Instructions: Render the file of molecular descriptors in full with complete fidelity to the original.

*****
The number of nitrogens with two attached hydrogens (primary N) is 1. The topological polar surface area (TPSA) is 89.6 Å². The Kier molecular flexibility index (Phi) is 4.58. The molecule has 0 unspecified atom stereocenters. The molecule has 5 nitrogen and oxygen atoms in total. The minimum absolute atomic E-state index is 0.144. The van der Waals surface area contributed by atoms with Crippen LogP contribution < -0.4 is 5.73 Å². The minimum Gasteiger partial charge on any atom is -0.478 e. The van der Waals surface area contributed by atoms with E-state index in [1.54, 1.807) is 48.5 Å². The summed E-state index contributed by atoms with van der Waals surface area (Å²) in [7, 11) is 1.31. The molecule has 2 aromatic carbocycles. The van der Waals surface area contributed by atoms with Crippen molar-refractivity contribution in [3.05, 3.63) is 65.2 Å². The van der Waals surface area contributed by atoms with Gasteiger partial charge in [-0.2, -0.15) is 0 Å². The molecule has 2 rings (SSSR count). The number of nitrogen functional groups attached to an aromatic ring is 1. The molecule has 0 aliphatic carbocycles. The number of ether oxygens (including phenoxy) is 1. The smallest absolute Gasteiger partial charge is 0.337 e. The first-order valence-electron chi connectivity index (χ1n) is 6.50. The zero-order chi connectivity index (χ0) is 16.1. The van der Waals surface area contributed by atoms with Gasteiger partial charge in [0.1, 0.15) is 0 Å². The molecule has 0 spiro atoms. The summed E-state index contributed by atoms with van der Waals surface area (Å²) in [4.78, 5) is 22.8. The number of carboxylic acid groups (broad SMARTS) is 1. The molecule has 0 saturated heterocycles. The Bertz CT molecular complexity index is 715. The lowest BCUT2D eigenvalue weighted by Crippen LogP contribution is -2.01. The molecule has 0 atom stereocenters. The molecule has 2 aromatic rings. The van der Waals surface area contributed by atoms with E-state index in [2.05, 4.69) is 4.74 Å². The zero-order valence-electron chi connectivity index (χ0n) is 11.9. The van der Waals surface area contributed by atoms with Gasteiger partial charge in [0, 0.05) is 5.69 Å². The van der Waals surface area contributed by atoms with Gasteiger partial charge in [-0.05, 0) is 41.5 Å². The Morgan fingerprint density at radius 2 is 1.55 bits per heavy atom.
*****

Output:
The number of nitrogens with two attached hydrogens (primary N) is 1. The topological polar surface area (TPSA) is 89.6 Å². The Kier molecular flexibility index (Phi) is 4.58. The molecule has 0 unspecified atom stereocenters. The molecule has 5 nitrogen and oxygen atoms in total. The minimum absolute atomic E-state index is 0.144. The van der Waals surface area contributed by atoms with Crippen LogP contribution < -0.4 is 5.73 Å². The minimum Gasteiger partial charge on any atom is -0.478 e. The van der Waals surface area contributed by atoms with E-state index in [1.54, 1.807) is 48.5 Å². The summed E-state index contributed by atoms with van der Waals surface area (Å²) in [7, 11) is 1.31. The molecule has 2 aromatic carbocycles. The van der Waals surface area contributed by atoms with Crippen molar-refractivity contribution in [3.05, 3.63) is 65.2 Å². The van der Waals surface area contributed by atoms with Gasteiger partial charge in [-0.2, -0.15) is 0 Å². The molecule has 2 rings (SSSR count). The number of nitrogen functional groups attached to an aromatic ring is 1. The molecule has 0 aliphatic carbocycles. The number of ether oxygens (including phenoxy) is 1. The smallest absolute Gasteiger partial charge is 0.337 e. The first-order valence-electron chi connectivity index (χ1n) is 6.50. The zero-order chi connectivity index (χ0) is 16.1. The van der Waals surface area contributed by atoms with Gasteiger partial charge in [0.1, 0.15) is 0 Å². The molecule has 0 spiro atoms. The summed E-state index contributed by atoms with van der Waals surface area (Å²) in [4.78, 5) is 22.8. The number of carboxylic acid groups (broad SMARTS) is 1. The molecule has 0 saturated heterocycles. The Bertz CT molecular complexity index is 715. The lowest BCUT2D eigenvalue weighted by Crippen LogP contribution is -2.01. The molecule has 0 atom stereocenters. The molecule has 2 aromatic rings. The van der Waals surface area contributed by atoms with E-state index in [2.05, 4.69) is 4.74 Å². The zero-order valence-electron chi connectivity index (χ0n) is 11.9. The van der Waals surface area contributed by atoms with Gasteiger partial charge in [0, 0.05) is 5.69 Å². The van der Waals surface area contributed by atoms with Gasteiger partial charge in [-0.05, 0) is 41.5 Å². The Morgan fingerprint density at radius 2 is 1.55 bits per heavy atom.